OUR THOUGHTS ON:

Key Fundamentals of Reviewing and Assessing Service Organization Control (SOC) Reports

SSAE 18/SOC

By Holly Russo

A Service Organization Control (SOC) report is typically required by companies and their auditors that obtain significant services from another organization.  The auditors of the service organization’s customers can use the SOC report to gain an understanding of the internal controls in operation at the service organization.  SOC reports can also be used by the user organizations’ auditors to assess internal control risk for the purposes of planning and executing their financial audit.

There are numerous steps that users should perform to review and assess SOC reports.  While there may be additional elements to consider, the following are key factors that users should include in their assessments.

  • Determine the type of report (Type I or Type II)
  • Determine whether there are any modifications to the opinion - if the service auditor’s procedures reveal exceptions or control deficiencies, the service auditor may conclude that one or more control objectives could not be achieved due to a deficiency in design or operating effectiveness.  When this occurs, the service auditor “qualifies” the opinion.
  • Determine whether there are any differences between management’s assertion and the opinion.
  • Determine whether there are any relevant exceptions – whether or not the opinion is qualified, users should understand the nature of any exceptions noted in the report to determine whether they raise any concerns or result in additional risk exposure to user organizations.
  • Determine whether the controls are relevant to your needs - review the quality and completeness of the control objectives covered by the report and assess whether the scope of the report is adequate for reliance.  The control objectives should typically cover information technology and core processes impacting users’ financial statements.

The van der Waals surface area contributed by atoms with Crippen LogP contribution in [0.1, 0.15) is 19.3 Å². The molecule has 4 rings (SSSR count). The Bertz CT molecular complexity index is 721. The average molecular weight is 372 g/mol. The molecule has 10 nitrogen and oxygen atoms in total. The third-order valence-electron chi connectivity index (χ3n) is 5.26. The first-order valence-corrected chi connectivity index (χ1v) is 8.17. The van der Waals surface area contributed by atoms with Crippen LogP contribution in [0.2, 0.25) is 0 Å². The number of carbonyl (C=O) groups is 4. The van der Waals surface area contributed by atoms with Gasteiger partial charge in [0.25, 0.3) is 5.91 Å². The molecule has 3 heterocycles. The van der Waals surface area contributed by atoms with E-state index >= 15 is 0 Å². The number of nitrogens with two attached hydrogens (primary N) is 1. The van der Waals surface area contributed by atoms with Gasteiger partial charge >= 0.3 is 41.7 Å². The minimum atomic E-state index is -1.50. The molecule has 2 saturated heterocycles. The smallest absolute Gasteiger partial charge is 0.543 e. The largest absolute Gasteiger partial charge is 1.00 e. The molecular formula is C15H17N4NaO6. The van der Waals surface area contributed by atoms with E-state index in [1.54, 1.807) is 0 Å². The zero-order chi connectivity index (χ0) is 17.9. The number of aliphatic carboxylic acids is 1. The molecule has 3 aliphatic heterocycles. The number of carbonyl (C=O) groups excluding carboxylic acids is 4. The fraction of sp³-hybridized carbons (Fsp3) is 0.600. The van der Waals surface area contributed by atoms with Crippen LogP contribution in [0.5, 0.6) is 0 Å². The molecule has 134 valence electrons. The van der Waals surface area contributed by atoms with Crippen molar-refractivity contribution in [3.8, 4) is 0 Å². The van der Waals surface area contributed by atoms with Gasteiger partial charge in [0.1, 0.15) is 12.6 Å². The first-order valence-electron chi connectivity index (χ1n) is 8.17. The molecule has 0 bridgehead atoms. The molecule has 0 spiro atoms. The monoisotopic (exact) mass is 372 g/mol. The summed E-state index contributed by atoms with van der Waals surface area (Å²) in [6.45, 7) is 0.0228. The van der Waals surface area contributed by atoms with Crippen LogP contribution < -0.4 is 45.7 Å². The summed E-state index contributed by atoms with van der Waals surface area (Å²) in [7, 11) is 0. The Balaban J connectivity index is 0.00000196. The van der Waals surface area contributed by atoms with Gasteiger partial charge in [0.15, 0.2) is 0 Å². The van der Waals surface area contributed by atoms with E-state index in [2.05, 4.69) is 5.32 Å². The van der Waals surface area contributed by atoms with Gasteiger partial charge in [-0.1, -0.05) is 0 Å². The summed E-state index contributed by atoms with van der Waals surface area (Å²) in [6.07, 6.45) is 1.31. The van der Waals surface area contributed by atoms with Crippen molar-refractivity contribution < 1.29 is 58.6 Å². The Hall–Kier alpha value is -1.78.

• Determine whether the user control considerations are addressed - if the user organization does not have the noted controls in place, it may warrant action by the user organization to implement suggested controls and/or determine if the user has other controls in place to mitigate the associated risks.
  • Assess the competency of the service auditor that performed the work - some due diligence is required to research the service auditor’s qualifications to determine whether the firm has adequate skills and assess the competency of the auditor by the quality of the controls tested. 

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This advice is not intended or written to be used for, and it cannot be used for, the purpose of avoiding any federal tax penalties that may be imposed, or for promoting, marketing or recommending to another person, any tax related matter.

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Material discussed is meant for informational purposes only, and it is not to be construed as investment, tax, or legal advice. Please note that individual situations can vary. Therefore, this information should be relied upon when coordinated with individual professional advice.

© 2018 Schneider Downs. All rights-reserved. All content on this site is property of Schneider Downs unless otherwise noted and should not be used without written permission.

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